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MYC amplification in breast cancer: a chromogenic in situ hybridisation study
  1. S Maria Rodriguez-Pinilla1,
  2. Robin L Jones1,
  3. Maryou B K Lambros1,
  4. Edurne Arriola1,
  5. Kay Savage1,
  6. Michelle James1,
  7. Sarah E Pinder2,
  8. Jorge S Reis-Filho1
  1. 1The Breakthrough Breast Cancer Research Centre, Institute of Cancer Research, London, UK
  2. 2Department of Histopathology, Addenbrooke’s Hospital, Cambridge, UK
  1. Correspondence to:
    Dr Jorge S Reis-Filho
    The Breakthrough Breast Cancer Research Centre, Institute of Cancer Research, Fulham Road, London SW3 6JB, UK; Jorge.Reis-Filho{at}


Aims: To analyse the correlation between MYC amplification and various clinicopathological features and outcome in a cohort of 245 patients with invasive breast carcinoma treated with surgery followed by anthracycline-based chemotherapy. Given the high prevalence of MYC amplification in tumours of BRCA1 mutation carriers and the similarities between these and sporadic “basal-like” carcinomas, the prevalence of MYC amplification in “basal-like” breast carcinomas was investigated.

Methods:MYC gene copy number was assessed on tissue microarrays containing duplicate cores of 245 invasive breast carcinomas by means of chromogenic in situ hybridisation using SpotLight C-MYC amplification probe and chromosome 8 centromeric probe (CEP8). Signals were evaluated at 400× magnification; 30 morphologically unequivocal neoplastic cells in each core were counted for the presence of the gene and CEP8 probes.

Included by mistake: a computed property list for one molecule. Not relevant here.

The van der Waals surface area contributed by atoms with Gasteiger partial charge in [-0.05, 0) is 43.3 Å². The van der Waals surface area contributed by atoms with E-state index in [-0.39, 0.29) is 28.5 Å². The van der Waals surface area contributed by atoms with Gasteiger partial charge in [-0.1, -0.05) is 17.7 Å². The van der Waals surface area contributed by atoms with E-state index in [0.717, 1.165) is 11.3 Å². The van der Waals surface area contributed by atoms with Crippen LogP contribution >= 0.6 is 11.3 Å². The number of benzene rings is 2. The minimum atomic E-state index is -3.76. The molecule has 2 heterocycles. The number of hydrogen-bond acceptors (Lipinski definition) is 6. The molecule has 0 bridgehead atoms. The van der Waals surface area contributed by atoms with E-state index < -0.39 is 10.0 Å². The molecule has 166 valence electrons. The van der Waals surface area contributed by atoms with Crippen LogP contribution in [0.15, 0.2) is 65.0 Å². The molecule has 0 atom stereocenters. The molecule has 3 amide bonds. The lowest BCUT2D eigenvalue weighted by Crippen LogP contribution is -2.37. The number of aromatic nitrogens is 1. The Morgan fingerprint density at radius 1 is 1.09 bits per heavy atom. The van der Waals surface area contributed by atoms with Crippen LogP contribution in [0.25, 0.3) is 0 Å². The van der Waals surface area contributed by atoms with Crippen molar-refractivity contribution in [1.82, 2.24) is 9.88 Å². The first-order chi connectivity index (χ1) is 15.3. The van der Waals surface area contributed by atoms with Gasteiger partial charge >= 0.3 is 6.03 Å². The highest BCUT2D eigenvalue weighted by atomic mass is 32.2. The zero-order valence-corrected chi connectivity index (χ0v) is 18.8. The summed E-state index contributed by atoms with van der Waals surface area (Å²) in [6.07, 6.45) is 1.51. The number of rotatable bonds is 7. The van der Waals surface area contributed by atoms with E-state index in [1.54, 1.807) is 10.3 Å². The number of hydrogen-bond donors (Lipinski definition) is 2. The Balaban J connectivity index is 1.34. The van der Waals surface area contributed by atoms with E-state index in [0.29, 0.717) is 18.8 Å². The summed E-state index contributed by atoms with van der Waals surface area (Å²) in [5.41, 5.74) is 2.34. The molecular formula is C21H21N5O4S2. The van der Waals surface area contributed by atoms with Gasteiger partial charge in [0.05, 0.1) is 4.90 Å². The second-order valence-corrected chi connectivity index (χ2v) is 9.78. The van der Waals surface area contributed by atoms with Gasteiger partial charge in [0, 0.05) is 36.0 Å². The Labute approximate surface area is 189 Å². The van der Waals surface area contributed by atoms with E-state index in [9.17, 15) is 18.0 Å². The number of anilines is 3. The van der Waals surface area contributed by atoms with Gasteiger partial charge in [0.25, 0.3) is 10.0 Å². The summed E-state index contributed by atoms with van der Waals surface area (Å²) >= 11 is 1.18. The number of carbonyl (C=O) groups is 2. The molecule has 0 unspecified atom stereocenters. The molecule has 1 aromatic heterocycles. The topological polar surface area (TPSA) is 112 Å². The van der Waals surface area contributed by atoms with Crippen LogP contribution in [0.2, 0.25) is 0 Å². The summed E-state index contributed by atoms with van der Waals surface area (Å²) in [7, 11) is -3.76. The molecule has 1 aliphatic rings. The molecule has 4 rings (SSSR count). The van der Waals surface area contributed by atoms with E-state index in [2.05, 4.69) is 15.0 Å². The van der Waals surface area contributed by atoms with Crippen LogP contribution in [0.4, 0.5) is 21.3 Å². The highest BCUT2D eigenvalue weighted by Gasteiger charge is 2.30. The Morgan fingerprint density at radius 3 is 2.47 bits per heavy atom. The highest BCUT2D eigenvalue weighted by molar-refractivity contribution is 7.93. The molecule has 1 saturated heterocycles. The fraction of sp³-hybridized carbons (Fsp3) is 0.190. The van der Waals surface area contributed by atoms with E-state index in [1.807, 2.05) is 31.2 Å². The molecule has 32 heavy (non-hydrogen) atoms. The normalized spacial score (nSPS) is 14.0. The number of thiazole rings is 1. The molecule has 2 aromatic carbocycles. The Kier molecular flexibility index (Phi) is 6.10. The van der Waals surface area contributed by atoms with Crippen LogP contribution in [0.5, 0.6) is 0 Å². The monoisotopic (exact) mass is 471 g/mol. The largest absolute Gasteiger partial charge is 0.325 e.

Results: Amplification was defined as a MYC:CEP8 ratio >2. Signals for both MYC and CEP8 were assessable in 196/245 (80%) tumours. MYC amplification was found in 19/196 cases (9.7%) and was not associated with tumour size, histological grade, positivity for oestrogen receptor, progesterone receptor, HER2, epidermal growth factor, cytokeratins 14, 5/6 and 17, MIB1 or p53. Only 4% of basal-like carcinomas showed MYC amplification, compared to 8.75% and 10.7% of luminal and HER2 tumours respectively. On univariate analysis, MYC amplification displayed a significant association with shorter metastasis-free and overall survival and proved to be an independent prognostic factor on multivariate survival analysis.

Conclusion:MYC amplification is not associated with “basal-like” phenotype and proved to be an independent prognostic factor for breast cancer patients treated with anthracycline-based chemotherapy.

  • CEP8, chromosome 8 centromeric probe
  • CISH, chromogenic in situ hybridisation
  • Ck, cytokeratin
  • EGFR, epidermal growth factor receptor
  • ER, oestrogen receptor
  • FISH, fluorescent in situ hybridisation
  • PR, progesterone receptor
  • oncogene
  • MYC
  • CISH
  • prognosis
  • basal-like breast cancer

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  • Published Online First 8 December 2006

  • Funding: This study was supported by Breakthrough Breast Cancer.

  • Competing interests: None declared.